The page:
Membrane switches can be found everywhere in our day-to-day lives - from the control pad on a microwave to teh remote control for a hospital bed. But a switch is only as good as its components, and pressure-sensitive adhesives play a crucial role in ensuring component success

From the control pad on a microwave to the remote control for a hospital bed, membrane switches can be found everywhere in our day-to-day lives. Membrane switches, a multi-layered construction including conductive, dielectric and adhesive polymers, are essential to the performance of any product. As is their role, membrane switches endure thousands, if not millions, of actuations during their life spans. The switch is only as good as its components, and pressure-sensitive adhesives (PSA) play a crucial role in ensuring component success. PSAs offer custom capabilities suited to the varying details within each membrane switch design. Given the importance of the membrane switch to overall product functionality, understanding application criteria and conditions is indispensable, and ensures the creation of a reliable, long-term membrane switch.

Membrane Switch Types

There are three basic membrane switch design types: flat, metal dome and poly dome. Each switch design possesses certain attributes that make them attractive for particular applications.

Flat membrane switches are often used for keyboards where tactile response is not required. This switch design is particularly resistant to harsh environmental conditions, such as exposure to chemicals. As this design is also less complex in nature, it tends to be less expensive than other switch types.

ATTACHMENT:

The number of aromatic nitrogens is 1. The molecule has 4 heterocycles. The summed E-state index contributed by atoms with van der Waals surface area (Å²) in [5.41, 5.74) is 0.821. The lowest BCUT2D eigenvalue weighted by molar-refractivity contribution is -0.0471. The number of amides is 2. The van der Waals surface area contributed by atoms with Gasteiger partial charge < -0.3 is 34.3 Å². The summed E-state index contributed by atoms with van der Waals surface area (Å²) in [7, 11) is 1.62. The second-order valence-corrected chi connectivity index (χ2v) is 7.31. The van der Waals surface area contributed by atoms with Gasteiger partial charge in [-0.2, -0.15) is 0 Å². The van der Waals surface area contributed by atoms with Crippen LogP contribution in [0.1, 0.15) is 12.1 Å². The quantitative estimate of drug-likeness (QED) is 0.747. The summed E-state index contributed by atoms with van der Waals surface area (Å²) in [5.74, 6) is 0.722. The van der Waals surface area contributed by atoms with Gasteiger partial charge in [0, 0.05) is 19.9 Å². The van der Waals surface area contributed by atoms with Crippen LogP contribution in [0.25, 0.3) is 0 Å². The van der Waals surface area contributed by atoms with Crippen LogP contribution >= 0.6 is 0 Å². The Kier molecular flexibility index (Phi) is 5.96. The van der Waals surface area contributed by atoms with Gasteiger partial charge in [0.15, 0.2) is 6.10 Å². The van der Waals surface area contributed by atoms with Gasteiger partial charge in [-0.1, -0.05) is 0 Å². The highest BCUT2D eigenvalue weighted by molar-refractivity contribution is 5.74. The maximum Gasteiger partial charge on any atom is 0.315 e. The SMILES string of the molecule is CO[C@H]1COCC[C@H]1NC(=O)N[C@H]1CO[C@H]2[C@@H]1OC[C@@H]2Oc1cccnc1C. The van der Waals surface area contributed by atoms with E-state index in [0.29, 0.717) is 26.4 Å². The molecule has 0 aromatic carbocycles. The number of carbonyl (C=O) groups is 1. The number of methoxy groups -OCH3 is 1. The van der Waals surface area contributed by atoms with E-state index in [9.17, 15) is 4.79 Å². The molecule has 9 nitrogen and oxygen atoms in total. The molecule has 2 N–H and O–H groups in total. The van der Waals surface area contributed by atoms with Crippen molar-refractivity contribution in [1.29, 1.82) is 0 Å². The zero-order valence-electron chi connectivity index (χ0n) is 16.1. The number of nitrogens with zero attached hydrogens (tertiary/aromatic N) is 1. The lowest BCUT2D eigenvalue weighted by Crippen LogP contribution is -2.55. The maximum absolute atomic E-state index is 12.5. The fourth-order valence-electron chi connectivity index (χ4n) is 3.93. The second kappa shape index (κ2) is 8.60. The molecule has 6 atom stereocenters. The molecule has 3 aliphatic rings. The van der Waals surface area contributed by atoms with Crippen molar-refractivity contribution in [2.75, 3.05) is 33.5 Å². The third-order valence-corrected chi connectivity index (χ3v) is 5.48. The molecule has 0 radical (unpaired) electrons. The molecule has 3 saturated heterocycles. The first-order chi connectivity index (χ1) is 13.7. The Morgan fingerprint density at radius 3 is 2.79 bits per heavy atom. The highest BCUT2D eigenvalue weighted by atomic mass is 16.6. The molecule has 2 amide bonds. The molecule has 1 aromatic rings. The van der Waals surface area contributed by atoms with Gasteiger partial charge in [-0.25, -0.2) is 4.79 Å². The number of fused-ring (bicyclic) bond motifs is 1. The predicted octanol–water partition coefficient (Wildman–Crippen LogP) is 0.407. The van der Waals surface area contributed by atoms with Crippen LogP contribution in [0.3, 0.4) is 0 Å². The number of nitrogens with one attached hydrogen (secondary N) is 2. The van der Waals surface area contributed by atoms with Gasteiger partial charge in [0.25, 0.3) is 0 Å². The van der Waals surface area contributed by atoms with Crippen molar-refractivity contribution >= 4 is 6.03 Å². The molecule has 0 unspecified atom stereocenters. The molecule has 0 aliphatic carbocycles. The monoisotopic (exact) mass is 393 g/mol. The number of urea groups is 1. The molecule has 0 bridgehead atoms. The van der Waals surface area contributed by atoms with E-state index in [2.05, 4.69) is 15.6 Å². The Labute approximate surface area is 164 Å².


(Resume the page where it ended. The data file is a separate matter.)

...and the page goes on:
Metal dome and poly dome membrane switches, by contrast, use a dome to provide a physical, tactile reaction for the switch operator. The dome is an actual functioning part of the working circuit where, when pressed, a circuit is completed. Metal dome membrane switches provide long-term performance but may not perform as well when used with flexible circuitry. Poly dome membrane switches are easier to assemble than metal dome switches, and are therefore also less expensive.

Regardless of whether you are constructing a flat, metal dome or poly dome membrane switch, PSAs are integral to their ultimate success. PSAs enable membrane switches to survive a range of grueling conditions, withstanding moisture, boiling fluids and harsh chemicals, by literally holding the sandwich of switch components together.

Membrane Switch Construction and Adhesive Reliability

As mentioned, the membrane switch is a multi-layered construction. First, a double-faced adhesive or laminating adhesive system is used to adhere the sub-surface printed graphic overlay to the top circuit. The adhesive system allows the switch manufacturer to adhere the back of the graphic overlay to the top of the upper circuit carrier, providing a decorative metallic background to the unprinted clear areas of the graphic overlay. Here, the built-in elasticity of the PSA provides the superior bond retention required to endure thousands of switch actuations without delaminating. Further, the PSA is able to endure chemical exposure, heat exposure and humidity while providing excellent resistance to shear stress.

The next layer, the spacer component, both separates and holds together the upper and lower circuit layers. The spacer material is often a polyester film PSA-coated on both sides. Some pressure-sensitive suppliers can also provide a polycarbonate film, another spacer material alternative that is growing in use. The use of pressure-sensitive materials offers flexibility in total spacer thickness, which is beneficial in meeting various application requirements.

Finally, the completed membrane switch must be adhered to a rigid backer board or to the equipment that the switch will activate. Pressure-sensitive double-faced and laminating adhesive mounting systems can be used for this purpose. A variety of double-faced polyesters and polycarbonates, ranging from 1 mil to 30 mil, can be coated on both sides with either a standard or custom PSA.